WASHINGTON — The Pentagon said Saturday that it had conducted its first strikes against Islamic State targets in a besieged Kurdish area of Syria along the Turkish border, destroying two armored vehicles in an area that has been the subject of a weeklong onslaught by Islamic State.
The action around Kobani, where at least 150,000 refugees have crossed into Turkey, appeared to signify the opening of a new front for U.S. airstrikes in Syria, and came on a day when several other strikes took place in Raqqa, the de facto headquarters of the Islamic State’s forces, and other sites in the eastern part of the country.
Symbolically, though, the modest strikes around Kobani demonstrated some U.S. and Arab commitment to the direct defense of the Kurds in an area that, village by village, has been falling to Islamic State forces.
After days of pleading for air cover, Kurds watching the fighting were gleeful as jets roared overhead and two columns of smoke could be seen from another front miles away. They hoped it meant that U.S. warplanes had finally come to their aid. One praised President Barack Obama, using an honorific for a man who has made the Muslim pilgrimage to Mecca.
“Without Hajji Obama,’’ said Sheik Mohammad Bozan, a Syrian Kurd, “we would all lose our heads.’’
Nearby, Syrian and Turkish Kurds cheered from hilltops dotted with fig and olive trees and army foxholes as Kurdish fighters scaled a ridge and fired a heavy machine gun mounted on a pickup truck at an Islamic State position less than a mile away. Islamic State fighters could be seen moving from a nearby village, but seemed to be shifting tactics in a hedge against airstrikes, moving one vehicle at a time.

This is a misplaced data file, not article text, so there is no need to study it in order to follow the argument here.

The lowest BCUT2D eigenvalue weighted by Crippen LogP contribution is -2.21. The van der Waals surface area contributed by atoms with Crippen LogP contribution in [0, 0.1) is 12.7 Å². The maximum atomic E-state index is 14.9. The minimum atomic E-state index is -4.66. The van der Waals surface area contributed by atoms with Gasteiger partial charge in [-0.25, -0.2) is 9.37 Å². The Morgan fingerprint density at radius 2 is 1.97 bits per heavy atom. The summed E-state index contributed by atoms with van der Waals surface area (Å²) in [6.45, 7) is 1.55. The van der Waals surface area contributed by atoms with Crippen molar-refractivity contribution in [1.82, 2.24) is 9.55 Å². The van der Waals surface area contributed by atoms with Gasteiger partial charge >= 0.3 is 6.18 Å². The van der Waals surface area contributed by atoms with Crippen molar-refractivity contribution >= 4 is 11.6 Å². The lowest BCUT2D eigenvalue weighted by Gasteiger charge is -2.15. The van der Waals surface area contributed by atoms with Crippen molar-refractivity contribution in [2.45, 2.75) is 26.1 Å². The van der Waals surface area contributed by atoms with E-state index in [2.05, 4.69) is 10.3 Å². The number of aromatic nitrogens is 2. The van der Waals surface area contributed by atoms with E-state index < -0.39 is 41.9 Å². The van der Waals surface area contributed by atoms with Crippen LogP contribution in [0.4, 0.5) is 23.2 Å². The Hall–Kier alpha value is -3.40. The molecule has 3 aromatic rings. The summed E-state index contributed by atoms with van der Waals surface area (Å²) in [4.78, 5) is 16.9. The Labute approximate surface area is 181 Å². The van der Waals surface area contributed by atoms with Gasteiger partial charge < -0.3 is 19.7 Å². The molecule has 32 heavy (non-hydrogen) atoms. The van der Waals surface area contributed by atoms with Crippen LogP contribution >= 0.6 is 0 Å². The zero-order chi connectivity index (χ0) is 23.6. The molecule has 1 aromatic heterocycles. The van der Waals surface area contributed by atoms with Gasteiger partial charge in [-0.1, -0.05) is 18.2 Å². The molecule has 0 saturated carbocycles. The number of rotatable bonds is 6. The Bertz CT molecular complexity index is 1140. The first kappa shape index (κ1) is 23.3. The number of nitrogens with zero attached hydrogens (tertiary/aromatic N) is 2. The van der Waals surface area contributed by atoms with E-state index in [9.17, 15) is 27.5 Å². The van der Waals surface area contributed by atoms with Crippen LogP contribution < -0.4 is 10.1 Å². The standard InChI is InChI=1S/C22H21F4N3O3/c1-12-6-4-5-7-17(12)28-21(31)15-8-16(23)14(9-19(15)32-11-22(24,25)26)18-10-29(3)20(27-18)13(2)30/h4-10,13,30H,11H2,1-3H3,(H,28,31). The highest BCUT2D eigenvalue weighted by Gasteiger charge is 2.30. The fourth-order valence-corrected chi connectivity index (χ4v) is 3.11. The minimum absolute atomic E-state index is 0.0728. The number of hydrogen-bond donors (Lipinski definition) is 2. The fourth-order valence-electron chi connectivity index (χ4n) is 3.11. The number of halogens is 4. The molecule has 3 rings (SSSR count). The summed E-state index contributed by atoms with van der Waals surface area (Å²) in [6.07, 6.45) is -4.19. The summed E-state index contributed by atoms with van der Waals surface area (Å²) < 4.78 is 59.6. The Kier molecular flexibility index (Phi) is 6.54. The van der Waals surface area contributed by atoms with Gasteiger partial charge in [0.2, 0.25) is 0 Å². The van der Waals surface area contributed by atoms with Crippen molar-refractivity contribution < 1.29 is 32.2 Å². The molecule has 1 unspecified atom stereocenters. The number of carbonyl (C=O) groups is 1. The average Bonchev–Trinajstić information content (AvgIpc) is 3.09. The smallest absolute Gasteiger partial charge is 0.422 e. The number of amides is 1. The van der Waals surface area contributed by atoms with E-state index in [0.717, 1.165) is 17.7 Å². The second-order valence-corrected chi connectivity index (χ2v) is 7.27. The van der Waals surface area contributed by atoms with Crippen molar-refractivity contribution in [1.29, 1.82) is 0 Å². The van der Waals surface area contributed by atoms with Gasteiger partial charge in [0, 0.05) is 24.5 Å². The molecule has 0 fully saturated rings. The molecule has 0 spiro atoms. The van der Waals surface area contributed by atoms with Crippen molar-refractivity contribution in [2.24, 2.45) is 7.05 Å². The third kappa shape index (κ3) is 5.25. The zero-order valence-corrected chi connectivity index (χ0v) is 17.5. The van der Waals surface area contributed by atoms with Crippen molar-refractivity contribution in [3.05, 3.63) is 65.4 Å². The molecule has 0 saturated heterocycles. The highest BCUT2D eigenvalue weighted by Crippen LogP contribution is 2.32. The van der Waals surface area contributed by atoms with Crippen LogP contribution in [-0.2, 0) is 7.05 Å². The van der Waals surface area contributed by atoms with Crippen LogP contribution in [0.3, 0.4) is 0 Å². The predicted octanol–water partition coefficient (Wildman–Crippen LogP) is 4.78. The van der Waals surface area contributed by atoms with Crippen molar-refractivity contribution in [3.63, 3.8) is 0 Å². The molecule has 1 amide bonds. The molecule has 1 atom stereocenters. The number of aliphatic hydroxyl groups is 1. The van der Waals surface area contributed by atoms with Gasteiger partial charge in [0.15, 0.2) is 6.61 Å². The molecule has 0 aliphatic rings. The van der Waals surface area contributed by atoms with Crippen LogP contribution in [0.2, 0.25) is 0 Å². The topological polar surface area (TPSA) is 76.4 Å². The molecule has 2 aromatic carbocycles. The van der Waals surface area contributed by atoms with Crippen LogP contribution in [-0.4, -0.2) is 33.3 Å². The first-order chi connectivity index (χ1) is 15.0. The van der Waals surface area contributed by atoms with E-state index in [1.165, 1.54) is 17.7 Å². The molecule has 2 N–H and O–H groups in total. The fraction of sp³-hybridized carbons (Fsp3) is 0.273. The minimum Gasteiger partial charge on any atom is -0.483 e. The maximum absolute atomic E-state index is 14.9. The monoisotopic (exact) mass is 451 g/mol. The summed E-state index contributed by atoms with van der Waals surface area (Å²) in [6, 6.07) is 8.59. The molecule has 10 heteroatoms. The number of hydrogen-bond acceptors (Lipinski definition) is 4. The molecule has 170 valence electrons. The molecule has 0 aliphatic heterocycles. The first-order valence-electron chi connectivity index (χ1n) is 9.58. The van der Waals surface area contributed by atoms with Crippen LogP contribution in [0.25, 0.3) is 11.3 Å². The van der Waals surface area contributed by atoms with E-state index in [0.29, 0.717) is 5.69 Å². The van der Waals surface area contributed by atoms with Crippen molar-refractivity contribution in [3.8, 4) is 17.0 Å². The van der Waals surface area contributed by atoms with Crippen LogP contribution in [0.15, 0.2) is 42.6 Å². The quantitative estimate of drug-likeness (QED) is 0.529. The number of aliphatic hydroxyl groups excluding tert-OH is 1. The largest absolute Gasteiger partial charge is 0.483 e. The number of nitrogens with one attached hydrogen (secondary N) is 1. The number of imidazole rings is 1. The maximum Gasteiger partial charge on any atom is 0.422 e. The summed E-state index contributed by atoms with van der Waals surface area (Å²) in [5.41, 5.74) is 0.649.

Nonetheless, on Saturday it was clear that Kurdish fighters were outgunned by the Islamic State militants, in fighting just a few hundred yards inside Syria and clearly visible from hilltop olive groves in Karaca, a frontier village on the Turkish side of the border. They fought with rocket-propelled grenades and heavy machine guns west of Kobani, the central town in the region.
On the eastern front, a Kurdish activist, Mustafa Ebdi, said from Kobani that an Islamic State command post, a tank and a cannon had been hit by the U.S. strike. Still, hours later, Islamic State shelling hit Kobani’s main town for the first time, killing at least two people.
In a statement, the U.S. Central Command said strikes around the country had been carried out with forces from Saudi Arabia, Jordan and the United Arab Emirates — it did not specify which aircraft hit which areas — and that “all aircraft exited the strike areas safely.’’
The administration has been eager to show that those three Arab countries, all dominated by Sunnis, are part of the effort against the Islamic State.
The statement also said there were three airstrikes near Irbil, the capital of Iraq’s Kurdistan region, that destroyed four of the Islamic State’s armed vehicles and one of its fighting positions.
But for all the action in the air, it was unclear how much progress was being made. U.S. strategists and retired officers like Gen. David H. Petraeus, the former commander of Centcom and an architect of the troop surge in Iraq in the latter years of the George W. Bush administration, have made clear that airstrikes alone, without coordinated ground attacks, may halt but are unlikely to reverse the Islamic State’s territorial gains. But the United States has ruled out using combat troops on the ground, as have Britain and other allies, even while agreeing to provide air power.
The U.S. military strikes in Syria began Monday and continued throughout the week. On Thursday, warplanes from the United States, Saudi Arabia and the United Arab Emirates attacked what military officials believe were the majority of the Islamic State’s oil refineries in Syria.
Those strikes were part of the effort to cut off sources of the terrorist group’s financing, Pentagon officials said, and early reports indicated that the strikes had crippled the plants in the eastern provinces of Deir al-Zour and Hasakah.